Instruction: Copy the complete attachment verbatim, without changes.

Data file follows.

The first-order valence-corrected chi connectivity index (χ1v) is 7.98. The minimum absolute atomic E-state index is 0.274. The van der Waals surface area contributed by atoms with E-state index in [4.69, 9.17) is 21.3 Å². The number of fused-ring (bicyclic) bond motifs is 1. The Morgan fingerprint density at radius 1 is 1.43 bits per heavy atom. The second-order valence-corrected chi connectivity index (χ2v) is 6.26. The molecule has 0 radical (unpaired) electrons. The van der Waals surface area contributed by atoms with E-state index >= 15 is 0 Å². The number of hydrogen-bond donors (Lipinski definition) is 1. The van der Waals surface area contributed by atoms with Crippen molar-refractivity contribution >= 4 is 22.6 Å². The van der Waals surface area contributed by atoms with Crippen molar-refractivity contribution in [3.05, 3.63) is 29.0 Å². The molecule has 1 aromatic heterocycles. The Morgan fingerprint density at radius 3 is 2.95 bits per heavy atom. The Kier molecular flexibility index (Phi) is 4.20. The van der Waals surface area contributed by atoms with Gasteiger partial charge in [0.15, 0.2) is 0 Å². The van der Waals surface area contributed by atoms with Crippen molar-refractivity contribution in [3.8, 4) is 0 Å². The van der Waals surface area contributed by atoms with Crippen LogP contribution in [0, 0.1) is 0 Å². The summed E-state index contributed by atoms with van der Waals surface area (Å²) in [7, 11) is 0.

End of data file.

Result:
The first-order valence-corrected chi connectivity index (χ1v) is 7.98. The minimum absolute atomic E-state index is 0.274. The van der Waals surface area contributed by atoms with E-state index in [4.69, 9.17) is 21.3 Å². The number of fused-ring (bicyclic) bond motifs is 1. The Morgan fingerprint density at radius 1 is 1.43 bits per heavy atom. The second-order valence-corrected chi connectivity index (χ2v) is 6.26. The molecule has 0 radical (unpaired) electrons. The van der Waals surface area contributed by atoms with E-state index >= 15 is 0 Å². The number of hydrogen-bond donors (Lipinski definition) is 1. The van der Waals surface area contributed by atoms with Crippen molar-refractivity contribution >= 4 is 22.6 Å². The van der Waals surface area contributed by atoms with Crippen molar-refractivity contribution in [3.05, 3.63) is 29.0 Å². The molecule has 1 aromatic heterocycles. The Morgan fingerprint density at radius 3 is 2.95 bits per heavy atom. The Kier molecular flexibility index (Phi) is 4.20. The van der Waals surface area contributed by atoms with Gasteiger partial charge in [0.15, 0.2) is 0 Å². The van der Waals surface area contributed by atoms with Crippen molar-refractivity contribution in [3.8, 4) is 0 Å². The van der Waals surface area contributed by atoms with Crippen LogP contribution in [0, 0.1) is 0 Å². The summed E-state index contributed by atoms with van der Waals surface area (Å²) in [7, 11) is 0.